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SQL database structure question

Hi.

We have a .NET programmer using our SQL server. The database is roughly
8GB at this point, full of all of our inventory, payroll data, etc. for
running reports.
This is on a dual-xeon 3.2Ghz, 4GB DDR, 3x15k RPM SCSI RAID-5, gigabit
ethernet, etc server.
Yet, every once in a while it slows to an absolute crawl. IIS6 is the
front-end, and its limited to a web garden with 4 threads. However,
sometimes only 1 processor does any real work, even when multiple
people are running reports.
Blocking is NOT a problem, however I've seen 300,000+ locks/sec
requested occasionally (not waiting or anything like that, just
opened).

Cache hit ratios are roughly 99%.

One issue that I suspect is that the programmer is using varchar(50)
for EVERY column in EVERY table (except unique keys).

My question: In this configuration, would varchar(50)s be the cause of
the awful slowdowns?

I know its all cached in memory, but on these older xeons (533fsb,
DDR266) the memory subsystem could be better. If we are pulling THAT
much excessive data on an already congested bus (since its dual
intels), would it cause a dramatic slowdown?
The reports we run are highly intensive, but usually do not take a
fraction of the time that they do when the server exhibits these
behaviors.

I really could use anyone's input on the matter. I've read online
guides, 2 performance optimization books, and seemingly created optimal
indexes, but none of that has led me to a real solution.

Thanks
Mortrek

Jul 23 '05 #1
6 2216

"Mortrek" <mo*****@yahoo.com> wrote in message
news:11**********************@o13g2000cwo.googlegr oups.com...
Hi.

We have a .NET programmer using our SQL server. The database is roughly
8GB at this point, full of all of our inventory, payroll data, etc. for
running reports.
This is on a dual-xeon 3.2Ghz, 4GB DDR, 3x15k RPM SCSI RAID-5, gigabit
ethernet, etc server.
Yet, every once in a while it slows to an absolute crawl. IIS6 is the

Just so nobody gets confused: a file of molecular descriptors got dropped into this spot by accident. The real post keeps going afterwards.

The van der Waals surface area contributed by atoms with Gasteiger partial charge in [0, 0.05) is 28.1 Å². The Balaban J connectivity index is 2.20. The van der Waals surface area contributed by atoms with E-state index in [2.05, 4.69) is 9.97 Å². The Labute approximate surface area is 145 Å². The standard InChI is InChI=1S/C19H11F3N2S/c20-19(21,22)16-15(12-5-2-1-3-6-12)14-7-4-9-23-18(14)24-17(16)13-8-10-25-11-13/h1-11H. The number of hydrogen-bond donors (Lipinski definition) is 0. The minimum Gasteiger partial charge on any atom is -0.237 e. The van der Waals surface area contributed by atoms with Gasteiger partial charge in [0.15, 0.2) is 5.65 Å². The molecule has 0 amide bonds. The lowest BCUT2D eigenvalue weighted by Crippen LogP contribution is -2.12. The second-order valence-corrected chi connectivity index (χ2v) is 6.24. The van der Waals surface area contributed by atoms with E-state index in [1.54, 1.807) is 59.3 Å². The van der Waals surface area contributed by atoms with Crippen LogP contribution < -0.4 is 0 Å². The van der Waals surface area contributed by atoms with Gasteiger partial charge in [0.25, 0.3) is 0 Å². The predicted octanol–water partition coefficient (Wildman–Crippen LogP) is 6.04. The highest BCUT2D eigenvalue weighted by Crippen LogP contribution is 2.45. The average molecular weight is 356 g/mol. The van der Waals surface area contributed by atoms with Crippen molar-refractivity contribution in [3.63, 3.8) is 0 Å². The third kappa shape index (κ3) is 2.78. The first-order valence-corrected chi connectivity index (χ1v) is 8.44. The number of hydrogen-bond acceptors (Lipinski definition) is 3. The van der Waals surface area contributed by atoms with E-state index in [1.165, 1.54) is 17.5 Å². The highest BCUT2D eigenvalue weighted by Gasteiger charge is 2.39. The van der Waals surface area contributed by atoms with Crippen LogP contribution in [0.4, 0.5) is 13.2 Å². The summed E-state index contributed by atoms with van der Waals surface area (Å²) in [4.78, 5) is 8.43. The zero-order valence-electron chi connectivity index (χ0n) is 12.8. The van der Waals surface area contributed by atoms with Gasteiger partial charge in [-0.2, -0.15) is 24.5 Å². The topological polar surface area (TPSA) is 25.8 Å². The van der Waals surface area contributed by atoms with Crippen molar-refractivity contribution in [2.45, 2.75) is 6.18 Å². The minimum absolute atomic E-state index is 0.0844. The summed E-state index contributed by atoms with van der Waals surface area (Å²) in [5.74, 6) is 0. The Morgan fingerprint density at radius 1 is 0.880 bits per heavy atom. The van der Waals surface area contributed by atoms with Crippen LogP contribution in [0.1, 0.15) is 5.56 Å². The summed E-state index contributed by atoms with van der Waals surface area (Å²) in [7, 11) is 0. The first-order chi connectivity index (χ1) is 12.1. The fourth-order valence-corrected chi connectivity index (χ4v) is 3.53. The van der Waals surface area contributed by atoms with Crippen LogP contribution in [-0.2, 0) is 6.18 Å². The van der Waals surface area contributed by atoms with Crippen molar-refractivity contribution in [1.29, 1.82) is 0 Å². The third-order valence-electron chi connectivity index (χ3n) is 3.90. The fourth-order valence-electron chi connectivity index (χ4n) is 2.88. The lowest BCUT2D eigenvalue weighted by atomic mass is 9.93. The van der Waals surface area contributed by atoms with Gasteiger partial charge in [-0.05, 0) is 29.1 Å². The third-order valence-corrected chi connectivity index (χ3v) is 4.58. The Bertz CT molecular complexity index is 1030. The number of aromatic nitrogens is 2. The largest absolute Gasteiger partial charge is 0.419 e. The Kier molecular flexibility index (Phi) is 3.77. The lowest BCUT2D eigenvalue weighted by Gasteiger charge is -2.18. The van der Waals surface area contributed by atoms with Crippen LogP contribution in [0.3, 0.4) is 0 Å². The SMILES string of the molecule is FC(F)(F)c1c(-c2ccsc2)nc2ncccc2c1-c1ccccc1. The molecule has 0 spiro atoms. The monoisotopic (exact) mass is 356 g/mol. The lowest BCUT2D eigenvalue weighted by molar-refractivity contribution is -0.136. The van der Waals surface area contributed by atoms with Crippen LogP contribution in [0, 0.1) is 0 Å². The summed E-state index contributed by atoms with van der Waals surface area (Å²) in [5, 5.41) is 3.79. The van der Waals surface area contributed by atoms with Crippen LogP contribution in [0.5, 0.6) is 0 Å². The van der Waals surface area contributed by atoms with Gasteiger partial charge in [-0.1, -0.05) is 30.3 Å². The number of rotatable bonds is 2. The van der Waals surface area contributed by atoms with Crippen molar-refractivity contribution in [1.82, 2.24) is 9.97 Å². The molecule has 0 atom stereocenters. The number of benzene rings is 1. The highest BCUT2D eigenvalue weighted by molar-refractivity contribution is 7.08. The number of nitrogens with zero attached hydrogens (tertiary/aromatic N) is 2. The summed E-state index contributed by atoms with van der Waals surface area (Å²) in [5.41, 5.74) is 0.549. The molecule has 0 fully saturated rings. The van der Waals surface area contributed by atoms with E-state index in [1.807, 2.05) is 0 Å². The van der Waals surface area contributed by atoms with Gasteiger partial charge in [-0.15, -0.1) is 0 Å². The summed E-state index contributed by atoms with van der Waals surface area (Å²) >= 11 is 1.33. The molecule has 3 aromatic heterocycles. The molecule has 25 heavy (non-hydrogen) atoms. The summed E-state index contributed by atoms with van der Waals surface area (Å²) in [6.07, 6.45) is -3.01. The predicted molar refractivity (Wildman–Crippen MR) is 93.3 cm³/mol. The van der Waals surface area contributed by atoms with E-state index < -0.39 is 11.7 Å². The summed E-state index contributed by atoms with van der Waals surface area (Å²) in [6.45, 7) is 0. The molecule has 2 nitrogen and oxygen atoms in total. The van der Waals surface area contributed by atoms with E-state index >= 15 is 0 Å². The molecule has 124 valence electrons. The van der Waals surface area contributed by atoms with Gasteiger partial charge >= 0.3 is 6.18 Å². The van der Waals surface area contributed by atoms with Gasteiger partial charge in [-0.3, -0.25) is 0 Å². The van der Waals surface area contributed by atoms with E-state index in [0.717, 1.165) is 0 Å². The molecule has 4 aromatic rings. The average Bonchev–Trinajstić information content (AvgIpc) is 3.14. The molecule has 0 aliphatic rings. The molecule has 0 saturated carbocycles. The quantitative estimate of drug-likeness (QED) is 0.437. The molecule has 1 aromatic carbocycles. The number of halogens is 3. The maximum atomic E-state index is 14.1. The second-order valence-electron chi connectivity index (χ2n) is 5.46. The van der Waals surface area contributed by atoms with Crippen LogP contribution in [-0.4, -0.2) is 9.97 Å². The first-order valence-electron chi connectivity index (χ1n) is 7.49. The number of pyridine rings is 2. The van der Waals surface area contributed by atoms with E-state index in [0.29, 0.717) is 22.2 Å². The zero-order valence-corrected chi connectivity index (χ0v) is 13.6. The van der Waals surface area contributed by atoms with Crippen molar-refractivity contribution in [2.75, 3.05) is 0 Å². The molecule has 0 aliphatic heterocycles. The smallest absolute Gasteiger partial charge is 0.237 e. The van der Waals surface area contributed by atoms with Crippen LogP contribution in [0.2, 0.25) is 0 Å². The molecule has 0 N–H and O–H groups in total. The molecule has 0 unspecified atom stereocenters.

front-end, and its limited to a web garden with 4 threads. However,
sometimes only 1 processor does any real work, even when multiple
people are running reports.
What exactly "slows"? All processes on the server? Just MSSQL? If it's just
MSSQL, does everything execute slowly, or only certain procedures? Does the
server 'speed up' again, or do you have to restart it? If it's only certain
procedures, then you can use Profiler to trace them and see where the time
is being spent.

As for the multiple processors, if the optimizer doesn't think that a
parallel plan will improve the performance of a particular batch, it won't
use them. You could experiment with the 'cost threshold for parallelism',
but I don't believe there's any reliable way to force the use of multiple
processors, and it could make things worse anyway. I've seen some queries
where the optimizer picked a parallel plan, but forcing it to use only one
processor turned out to give a much faster plan - the overhead of
distributing work to the processors and then merging the results wasn't
worth it.
Blocking is NOT a problem, however I've seen 300,000+ locks/sec
requested occasionally (not waiting or anything like that, just
opened).

Cache hit ratios are roughly 99%.

One issue that I suspect is that the programmer is using varchar(50)
for EVERY column in EVERY table (except unique keys).

My question: In this configuration, would varchar(50)s be the cause of
the awful slowdowns?
It's certainly going to cause some awful problems (data integrity,
maintenance, ease of development, documentation), but I don't immediately
see how a sudden decrease in performance could be one of them.
I know its all cached in memory, but on these older xeons (533fsb,
DDR266) the memory subsystem could be better. If we are pulling THAT
much excessive data on an already congested bus (since its dual
intels), would it cause a dramatic slowdown?
The reports we run are highly intensive, but usually do not take a
fraction of the time that they do when the server exhibits these
behaviors.
One possible cause of sudden apparent slowdowns is database
autogrow/autoshrink kicking in. If your reports use large temp tables, for
example, then tempdb can fill up and suddenly everything stops while the
server increases the size - not just reports, but everything else that
requires tempdb as well. If you currently use this for any database, I'd
suggest turning it off and setting the files to be 20% larger than you think
or know they need to be (as a starting point).
I really could use anyone's input on the matter. I've read online
guides, 2 performance optimization books, and seemingly created optimal
indexes, but none of that has led me to a real solution.

Thanks
Mortrek


You could also consider running a trace on the server, to see if you can
identify any common query or event which happens when the slowdowns occur.

Simon
Jul 23 '05 #2
Mortrek (mo*****@yahoo.com) writes:
We have a .NET programmer using our SQL server. The database is roughly